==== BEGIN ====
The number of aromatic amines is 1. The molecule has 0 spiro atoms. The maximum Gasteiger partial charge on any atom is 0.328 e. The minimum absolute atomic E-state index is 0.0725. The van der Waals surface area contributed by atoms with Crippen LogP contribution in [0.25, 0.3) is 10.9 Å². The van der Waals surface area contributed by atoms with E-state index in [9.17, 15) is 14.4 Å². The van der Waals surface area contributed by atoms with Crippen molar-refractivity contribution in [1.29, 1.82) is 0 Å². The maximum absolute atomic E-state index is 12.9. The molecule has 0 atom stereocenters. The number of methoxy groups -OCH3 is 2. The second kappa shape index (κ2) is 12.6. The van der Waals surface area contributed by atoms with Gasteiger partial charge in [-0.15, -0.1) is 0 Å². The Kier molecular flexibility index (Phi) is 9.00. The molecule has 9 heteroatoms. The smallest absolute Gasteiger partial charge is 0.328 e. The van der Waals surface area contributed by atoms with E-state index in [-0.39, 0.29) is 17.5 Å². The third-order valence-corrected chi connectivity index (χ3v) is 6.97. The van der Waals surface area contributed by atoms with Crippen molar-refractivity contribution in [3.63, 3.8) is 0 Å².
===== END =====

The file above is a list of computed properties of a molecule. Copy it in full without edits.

The number of aromatic amines is 1. The molecule has 0 spiro atoms. The maximum Gasteiger partial charge on any atom is 0.328 e. The minimum absolute atomic E-state index is 0.0725. The van der Waals surface area contributed by atoms with Crippen LogP contribution in [0.25, 0.3) is 10.9 Å². The van der Waals surface area contributed by atoms with E-state index in [9.17, 15) is 14.4 Å². The van der Waals surface area contributed by atoms with Crippen molar-refractivity contribution in [1.29, 1.82) is 0 Å². The maximum absolute atomic E-state index is 12.9. The molecule has 0 atom stereocenters. The number of methoxy groups -OCH3 is 2. The second kappa shape index (κ2) is 12.6. The van der Waals surface area contributed by atoms with Gasteiger partial charge in [-0.15, -0.1) is 0 Å². The Kier molecular flexibility index (Phi) is 9.00. The molecule has 9 heteroatoms. The smallest absolute Gasteiger partial charge is 0.328 e. The van der Waals surface area contributed by atoms with E-state index in [-0.39, 0.29) is 17.5 Å². The third-order valence-corrected chi connectivity index (χ3v) is 6.97. The van der Waals surface area contributed by atoms with Crippen molar-refractivity contribution in [3.63, 3.8) is 0 Å².